Board Resolution ~ 4/19/15

Resolution of the Board of Directors of the National Association of Criminal Defense Lawyers Concerning Mail Cover Surveillance 

Washington, DC
April 19, 2015

WHEREAS, mail cover surveillance is the investigative practice of recording the information listed on the outside of mail going to or from a designated address, which has existed in the United States since the nineteenth century;

WHEREAS, the use of mail covers has been abused repeatedly throughout its history, undermining both First and Fourth Amendment principles, and potentially violating individuals’ constitutional rights;

WHEREAS, a 2014 United States Postal Service audit of the mail cover program revealed the breadth of the mail cover program as well as its systemic failures in authorization and monitoring;

WHEREAS, in addition to these administrative failures, the mail cover program, in some cases, violates the Fourth Amendment in light of the United States Supreme Court’s ruling in United States v. Jones and other cases;

AND, WHEREAS, the mail cover program, at least in some cases, chills individuals’ First Amendment rights to associate, receive information, and communicate anonymously;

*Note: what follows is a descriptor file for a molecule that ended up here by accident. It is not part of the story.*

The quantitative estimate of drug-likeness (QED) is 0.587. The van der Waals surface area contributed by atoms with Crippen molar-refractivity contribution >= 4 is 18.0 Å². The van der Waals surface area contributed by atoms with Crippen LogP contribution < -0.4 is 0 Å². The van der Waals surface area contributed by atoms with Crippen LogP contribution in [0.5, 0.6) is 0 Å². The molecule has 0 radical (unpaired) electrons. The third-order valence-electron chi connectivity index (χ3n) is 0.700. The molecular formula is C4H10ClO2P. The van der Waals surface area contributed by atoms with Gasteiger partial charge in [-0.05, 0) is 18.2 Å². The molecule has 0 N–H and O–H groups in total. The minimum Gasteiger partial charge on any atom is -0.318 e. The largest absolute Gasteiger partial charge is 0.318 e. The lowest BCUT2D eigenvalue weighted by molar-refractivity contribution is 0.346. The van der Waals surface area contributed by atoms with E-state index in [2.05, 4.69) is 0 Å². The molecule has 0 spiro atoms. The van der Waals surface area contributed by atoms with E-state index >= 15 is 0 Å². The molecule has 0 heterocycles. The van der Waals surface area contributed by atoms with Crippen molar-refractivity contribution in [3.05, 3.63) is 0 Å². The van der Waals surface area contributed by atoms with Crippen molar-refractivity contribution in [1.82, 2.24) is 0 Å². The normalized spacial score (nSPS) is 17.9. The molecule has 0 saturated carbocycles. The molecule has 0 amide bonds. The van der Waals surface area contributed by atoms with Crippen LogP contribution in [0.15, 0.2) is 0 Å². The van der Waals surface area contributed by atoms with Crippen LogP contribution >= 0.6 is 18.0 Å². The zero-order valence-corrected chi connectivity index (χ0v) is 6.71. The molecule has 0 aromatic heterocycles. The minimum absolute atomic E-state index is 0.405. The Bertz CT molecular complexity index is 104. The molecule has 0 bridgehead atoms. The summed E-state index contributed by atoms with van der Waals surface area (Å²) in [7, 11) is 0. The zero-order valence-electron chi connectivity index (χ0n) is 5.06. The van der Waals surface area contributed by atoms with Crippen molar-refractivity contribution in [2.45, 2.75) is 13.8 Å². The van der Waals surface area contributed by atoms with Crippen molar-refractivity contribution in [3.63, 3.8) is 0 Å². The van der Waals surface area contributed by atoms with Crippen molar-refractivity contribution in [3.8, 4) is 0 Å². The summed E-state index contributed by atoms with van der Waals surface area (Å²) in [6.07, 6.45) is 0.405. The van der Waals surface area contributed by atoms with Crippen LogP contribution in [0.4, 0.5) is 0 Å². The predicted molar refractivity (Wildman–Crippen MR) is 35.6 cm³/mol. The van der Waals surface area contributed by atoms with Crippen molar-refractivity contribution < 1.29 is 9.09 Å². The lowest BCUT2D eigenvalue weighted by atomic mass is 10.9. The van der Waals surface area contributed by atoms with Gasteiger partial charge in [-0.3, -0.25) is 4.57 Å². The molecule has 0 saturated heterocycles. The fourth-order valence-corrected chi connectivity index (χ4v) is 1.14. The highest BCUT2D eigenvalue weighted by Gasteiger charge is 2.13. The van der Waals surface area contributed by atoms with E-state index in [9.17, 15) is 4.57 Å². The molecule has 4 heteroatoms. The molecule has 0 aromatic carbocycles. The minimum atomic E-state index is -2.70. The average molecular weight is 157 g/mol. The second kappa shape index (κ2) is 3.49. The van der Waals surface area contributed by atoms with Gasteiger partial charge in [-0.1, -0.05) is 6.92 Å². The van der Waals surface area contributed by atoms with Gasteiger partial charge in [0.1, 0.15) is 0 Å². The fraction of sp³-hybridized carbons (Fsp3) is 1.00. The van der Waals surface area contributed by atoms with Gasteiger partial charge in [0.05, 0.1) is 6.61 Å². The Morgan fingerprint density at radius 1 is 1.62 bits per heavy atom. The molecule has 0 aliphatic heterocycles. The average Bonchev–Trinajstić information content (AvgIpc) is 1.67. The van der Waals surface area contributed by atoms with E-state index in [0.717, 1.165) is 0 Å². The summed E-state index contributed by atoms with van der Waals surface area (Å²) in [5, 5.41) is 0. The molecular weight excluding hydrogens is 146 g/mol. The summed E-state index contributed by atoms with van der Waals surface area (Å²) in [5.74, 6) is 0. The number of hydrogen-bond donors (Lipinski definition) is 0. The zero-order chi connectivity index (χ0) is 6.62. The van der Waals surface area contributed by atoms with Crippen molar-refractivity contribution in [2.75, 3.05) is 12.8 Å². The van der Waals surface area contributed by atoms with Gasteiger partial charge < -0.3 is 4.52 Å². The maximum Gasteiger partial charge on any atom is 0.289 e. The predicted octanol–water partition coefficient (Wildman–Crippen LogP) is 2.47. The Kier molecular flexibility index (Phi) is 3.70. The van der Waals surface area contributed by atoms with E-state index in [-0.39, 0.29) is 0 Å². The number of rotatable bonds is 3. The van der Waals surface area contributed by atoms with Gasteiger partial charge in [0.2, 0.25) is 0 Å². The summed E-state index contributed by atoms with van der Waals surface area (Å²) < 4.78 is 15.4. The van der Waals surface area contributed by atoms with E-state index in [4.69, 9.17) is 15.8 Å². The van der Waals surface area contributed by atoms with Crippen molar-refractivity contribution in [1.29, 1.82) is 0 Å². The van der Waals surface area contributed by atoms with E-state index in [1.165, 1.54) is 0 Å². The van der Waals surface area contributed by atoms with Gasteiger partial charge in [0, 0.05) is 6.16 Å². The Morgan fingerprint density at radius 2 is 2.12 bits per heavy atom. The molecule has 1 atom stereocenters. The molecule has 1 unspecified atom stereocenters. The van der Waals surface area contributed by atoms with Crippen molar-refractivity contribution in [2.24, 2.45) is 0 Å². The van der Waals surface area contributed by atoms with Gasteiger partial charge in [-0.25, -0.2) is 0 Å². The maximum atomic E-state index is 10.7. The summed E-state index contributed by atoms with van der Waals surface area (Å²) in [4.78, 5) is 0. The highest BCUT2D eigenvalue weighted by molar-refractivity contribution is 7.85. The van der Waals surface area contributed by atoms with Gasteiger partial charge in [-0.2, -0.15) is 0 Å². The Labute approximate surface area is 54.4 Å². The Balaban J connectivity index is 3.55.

NOW THEREFORE BE IT RESOLVED that the Board of Directors of the National Association of Criminal Defense Lawyers adopts the attached report and recommendations to address the aforementioned flaws through reform to the mail cover program, including:

  • Support for the recommendations of the Office of Inspector General in its May 28, 2014 Report;
  • Congressional passage of an exclusionary rule for any evidence uncovered as the result of a reckless or intentional failure to follow mail cover regulations;
  • Judicial use of United States v. Jones and other cases to impose Fourth Amendment limitations on mail covers;
  • Requirement of review of mail cover-related decisions of the Chief Postal Inspector or his designees, which are currently unreviewable;
  • Requirement of a higher standard of evidence to justify a mail cover;
  • Elimination of the current arbitrary eight-year data retention period, and requiring data retention for a short period of time, and a period grounded in reason.

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